Other advantages and novel features will become more apparent from the following detailed description when taken in conjunction with the accompanying drawings.

BRIEF DESCRIPTION OF THE DRAWINGS

FIG. 1 is a schematic, side cross-sectional view of an IPS LCD according to a first embodiment of the present invention, showing the IPS LCD in an off state.

FIG. 2 is similar to FIG. 1, but showing the IPS LCD in an on state.

FIG. 3 is a schematic, top cross-sectional view of part of an IPS LCD according to a second embodiment of the present invention.

FIG. 4 is a schematic, top cross-sectional view of part of an IPS LCD according to a third embodiment of the present invention.

FIG. 5 is an enlarged view of one common electrode and one pixel electrode of the IPS LCD shown in FIG. 4, showing orientations of liquid crystal molecules between the common and pixel electrodes.

FIG. 6 is a schematic, exploded isometric view of a conventional IPS LCD, showing the IPS LCD in an off state.

FIG. 7 is similar to FIG. 6, but showing the IPS LCD in an on state.

DETAILED DESCRIPTION OF PREFERRED EMBODIMENTS

As shown in FIG. 1, an IPS LCD 100 according to a first embodiment of the present invention includes a first substrate 110, a second substrate 120 opposite to the first substrate 110, and a liquid crystal layer 130 sandwiched between the first and second substrates 110, 120. The liquid crystal layer 130 includes a multiplicity of twisted nematic liquid crystal molecules 180. A first polarizer 111 is disposed at an outer side of the first substrate 110. A second polarizer 121 is disposed at an outer side of the second substrate 120.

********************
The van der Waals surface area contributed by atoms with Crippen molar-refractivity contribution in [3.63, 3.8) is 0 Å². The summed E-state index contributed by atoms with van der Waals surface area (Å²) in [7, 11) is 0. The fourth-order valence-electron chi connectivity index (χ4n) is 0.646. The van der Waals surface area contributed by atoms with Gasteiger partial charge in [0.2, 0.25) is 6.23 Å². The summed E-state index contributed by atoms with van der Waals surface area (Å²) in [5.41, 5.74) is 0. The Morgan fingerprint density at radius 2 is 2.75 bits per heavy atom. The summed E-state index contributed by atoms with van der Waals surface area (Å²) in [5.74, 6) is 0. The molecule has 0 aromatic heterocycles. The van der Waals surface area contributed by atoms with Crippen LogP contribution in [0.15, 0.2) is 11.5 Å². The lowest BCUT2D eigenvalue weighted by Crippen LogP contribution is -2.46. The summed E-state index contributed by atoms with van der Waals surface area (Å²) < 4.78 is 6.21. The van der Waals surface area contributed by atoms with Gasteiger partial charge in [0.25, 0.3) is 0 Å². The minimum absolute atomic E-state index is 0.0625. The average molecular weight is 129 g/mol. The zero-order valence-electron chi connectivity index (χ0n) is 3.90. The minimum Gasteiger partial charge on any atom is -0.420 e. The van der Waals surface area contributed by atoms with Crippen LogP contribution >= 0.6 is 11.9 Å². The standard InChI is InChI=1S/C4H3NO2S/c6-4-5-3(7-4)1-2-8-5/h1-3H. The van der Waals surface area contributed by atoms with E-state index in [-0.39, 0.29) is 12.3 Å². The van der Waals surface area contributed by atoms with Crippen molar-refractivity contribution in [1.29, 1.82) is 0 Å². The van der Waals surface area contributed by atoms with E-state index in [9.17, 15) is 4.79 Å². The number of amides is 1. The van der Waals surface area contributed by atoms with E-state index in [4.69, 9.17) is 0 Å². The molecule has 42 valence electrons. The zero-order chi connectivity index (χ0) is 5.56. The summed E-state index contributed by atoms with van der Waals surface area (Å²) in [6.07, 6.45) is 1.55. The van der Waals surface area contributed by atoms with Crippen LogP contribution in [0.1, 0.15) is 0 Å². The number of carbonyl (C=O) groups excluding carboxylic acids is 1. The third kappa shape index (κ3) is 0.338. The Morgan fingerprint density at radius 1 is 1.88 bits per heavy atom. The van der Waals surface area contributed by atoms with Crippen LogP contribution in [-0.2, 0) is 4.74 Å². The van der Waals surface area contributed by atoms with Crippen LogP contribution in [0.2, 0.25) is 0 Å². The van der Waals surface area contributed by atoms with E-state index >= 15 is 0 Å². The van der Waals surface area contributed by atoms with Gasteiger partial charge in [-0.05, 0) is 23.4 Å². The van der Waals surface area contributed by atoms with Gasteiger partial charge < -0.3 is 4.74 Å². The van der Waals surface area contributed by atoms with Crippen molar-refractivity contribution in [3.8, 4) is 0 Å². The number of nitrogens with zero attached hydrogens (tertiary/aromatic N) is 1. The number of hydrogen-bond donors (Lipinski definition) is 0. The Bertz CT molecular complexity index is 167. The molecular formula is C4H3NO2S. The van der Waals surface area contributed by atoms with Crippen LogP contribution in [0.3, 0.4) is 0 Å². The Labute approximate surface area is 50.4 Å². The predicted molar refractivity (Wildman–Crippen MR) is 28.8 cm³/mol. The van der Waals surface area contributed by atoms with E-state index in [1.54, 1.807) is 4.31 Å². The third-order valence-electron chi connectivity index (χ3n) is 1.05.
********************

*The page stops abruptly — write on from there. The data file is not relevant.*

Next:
The first substrate 110 includes a first alignment layer 114 disposed at an inner side thereof. The second substrate 120 includes a plurality of strip-shaped common electrodes 170 formed at an inner side thereof, and an insulation layer 122 that covers the common electrodes 170 and the second substrate 120. A plurality of strip-shaped pixel electrodes 160 and data lines 140 are disposed on the insulation layer 122, and a passivation layer 123 covers the pixel electrodes 160, the data lines 140, and the insulation layer 122. A second alignment layer 124 is disposed on the passivation layer 123. The insulation layer 122 and the passivation layer 123 may be made from SiO2 or SiNx, wherein x is a natural number.

A pretilt angle of the first and second alignment layers 114, 124 is in a range of 0 to 10 degrees, which enables long axes of the liquid crystal molecules 180 to be aligned approximately parallel to the first and second substrates 110, 120. The first alignment layer 114 maintains a rubbing direction of approximately 90° relative to that of the second alignment layer 124. An anchoring strength of the second alignment layer 124 is greater than that of the first alignment layer 114.